Uniformed Services University of the Health Sciences
Department of Obstetrics and Gynecology
4301 Jones Bridge Road
Bethesda, Maryland 20814-4799
Col Christopher M. Zahn, MD, USAF, MC
Professor and Chair
Department of Obstetrics and Gynecology
Phone: (301) 295-3430
FAX: (301) 295-0419
Phone: (301) 295-3430
Fax: (301) 295-0419
Faculty appointments at USUHS are governed by the University, following USU Instruction 1100. Appointments may be tenured or non-tenured; active duty faculty CANNOT hold a tenured position. The Instruction 1100 is fairly comprehensive, and contains all of the policies, criteria, and instructions for appointment and promotion. The following provides some "practical" information and interpretation of the Instruction applicable to appointments and promotions in the Department of Obstetrics and Gynecology.
Faculty appointments for non-tenure track positions are typically categorized into one of several available pathways:
As might be suspected, each of the pathways has different areas of focus and the criteria to be appointed and promoted may vary. For example, faculty in the investigator or research pathways will need to demonstrate accomplishments in scientific investigation and research, while the clinician-educator pathway emphasizes clinical and educational accomplishments. Most clinicians will be categorized in the Clinician-Educator Pathway, while most of the Ph.D. faculty will follow the Research Pathway.
Faculty ranks are listed as follows:
For the Department, Teaching Assistant appointments are typically provided for residents in training. These individuals provide valuable education for students and are therefore appropriately appointed. An "Instructor" appointment is typically provided to a physician after completion of residency but before achieving Board-certification. Once Board-certification is achieved, a physician is eligible for an Assistant Professor position. For Ph.D. scientists, entry level positions may be at the Assistant Professor level, tenure-eligible, if he/she has sufficient training and experience or he/she could be appointed as a Research Assistant Professor so that the faculty member can develop an independent research agenda and proceed through the steps required to move to the tenure track. Alternatively, depending on the training and experience, entry-level appointments may be Research Associate or Senior Research Associate positions, with advancement to the professorial ranks as appropriate. The decision on the entry-level position is made between the Department Chair and the candidate based on the results of the Departmental search or internal review process.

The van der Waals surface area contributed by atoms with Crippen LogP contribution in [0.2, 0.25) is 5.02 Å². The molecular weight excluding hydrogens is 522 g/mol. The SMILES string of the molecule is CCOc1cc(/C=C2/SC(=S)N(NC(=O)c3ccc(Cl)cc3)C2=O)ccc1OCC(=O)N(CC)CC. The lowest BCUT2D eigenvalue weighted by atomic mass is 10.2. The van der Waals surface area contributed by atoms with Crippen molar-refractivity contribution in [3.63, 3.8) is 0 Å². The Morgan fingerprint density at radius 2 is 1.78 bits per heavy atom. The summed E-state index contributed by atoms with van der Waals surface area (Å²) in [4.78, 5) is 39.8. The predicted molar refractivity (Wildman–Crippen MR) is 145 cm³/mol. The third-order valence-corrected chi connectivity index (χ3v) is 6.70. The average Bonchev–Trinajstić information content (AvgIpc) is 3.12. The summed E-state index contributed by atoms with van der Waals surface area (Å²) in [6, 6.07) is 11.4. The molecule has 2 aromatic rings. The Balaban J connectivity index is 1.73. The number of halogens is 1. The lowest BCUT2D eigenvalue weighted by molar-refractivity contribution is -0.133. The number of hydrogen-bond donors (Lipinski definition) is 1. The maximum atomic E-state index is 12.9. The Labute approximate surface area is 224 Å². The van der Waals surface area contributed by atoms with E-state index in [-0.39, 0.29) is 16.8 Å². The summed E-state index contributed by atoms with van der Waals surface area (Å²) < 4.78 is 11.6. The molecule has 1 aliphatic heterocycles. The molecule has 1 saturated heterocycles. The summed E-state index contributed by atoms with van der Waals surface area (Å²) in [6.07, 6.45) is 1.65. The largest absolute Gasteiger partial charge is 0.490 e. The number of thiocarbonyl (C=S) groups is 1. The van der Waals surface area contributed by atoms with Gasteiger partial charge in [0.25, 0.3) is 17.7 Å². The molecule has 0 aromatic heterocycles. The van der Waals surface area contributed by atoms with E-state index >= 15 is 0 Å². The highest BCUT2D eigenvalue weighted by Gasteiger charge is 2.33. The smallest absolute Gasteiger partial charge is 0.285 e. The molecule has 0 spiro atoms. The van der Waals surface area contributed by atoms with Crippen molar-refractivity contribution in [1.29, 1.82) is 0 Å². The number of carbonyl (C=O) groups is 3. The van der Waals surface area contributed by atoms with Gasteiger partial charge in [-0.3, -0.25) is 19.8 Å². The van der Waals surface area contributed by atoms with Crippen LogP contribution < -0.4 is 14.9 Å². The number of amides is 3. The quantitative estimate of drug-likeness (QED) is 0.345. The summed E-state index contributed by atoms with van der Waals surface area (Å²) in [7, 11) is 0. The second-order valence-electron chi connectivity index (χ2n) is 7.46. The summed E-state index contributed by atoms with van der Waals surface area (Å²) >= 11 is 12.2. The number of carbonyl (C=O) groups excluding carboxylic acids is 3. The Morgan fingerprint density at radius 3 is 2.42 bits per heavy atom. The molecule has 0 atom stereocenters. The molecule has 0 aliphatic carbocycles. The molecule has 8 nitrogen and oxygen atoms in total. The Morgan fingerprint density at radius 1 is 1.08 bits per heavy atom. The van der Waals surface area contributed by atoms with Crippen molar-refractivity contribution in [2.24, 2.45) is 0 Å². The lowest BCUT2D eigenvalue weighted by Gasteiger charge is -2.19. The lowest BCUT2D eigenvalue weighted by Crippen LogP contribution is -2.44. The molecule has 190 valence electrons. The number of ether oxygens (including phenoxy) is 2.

The "Adjunct" prefix is typically provided to an individual performing important functions relative to the Department but is assigned to an institution or facility that is not a core clerkship site for USUHS students or a primary residency site for Obstetrics and Gynecology. An example may be a staff physician performing educational activities relative to the USUHS mission while assigned to Darnall Army Medical Center at Fort Hood. Fort Hood is not a core clerkship site for USUHS students, nor a primary residency site, but residents from the SAUSHEC (San Antonio) program rotate at Darnall and receive valuable education there. As a result these faculty provide important service to the University.
The "Clinical" prefix was recently implemented at USUHS. This term was initiated to recognize critically important educational and clinical activities of clinical faculty who may not be involved in research or other activities that serve as criteria for non-prefixed appointments, particularly at the Associate Professor or Professor ranks. The University certainly recognizes the incredible demands placed on faculty with respect to clinical activities, and that faculty may not have the capabilities to pursue scientific investigation or to accomplish activities to address criteria for promotion, but these faculty members provide phenomenal clinical service and education of students, residents, and fellows. Therefore these faculty now have the opportunity to become promoted as a clinical appointment. Criteria for promotion in the clinically-prefixed ranks are detailed in the USU Instruction (USU Instruction 1100 – Enclosure 3).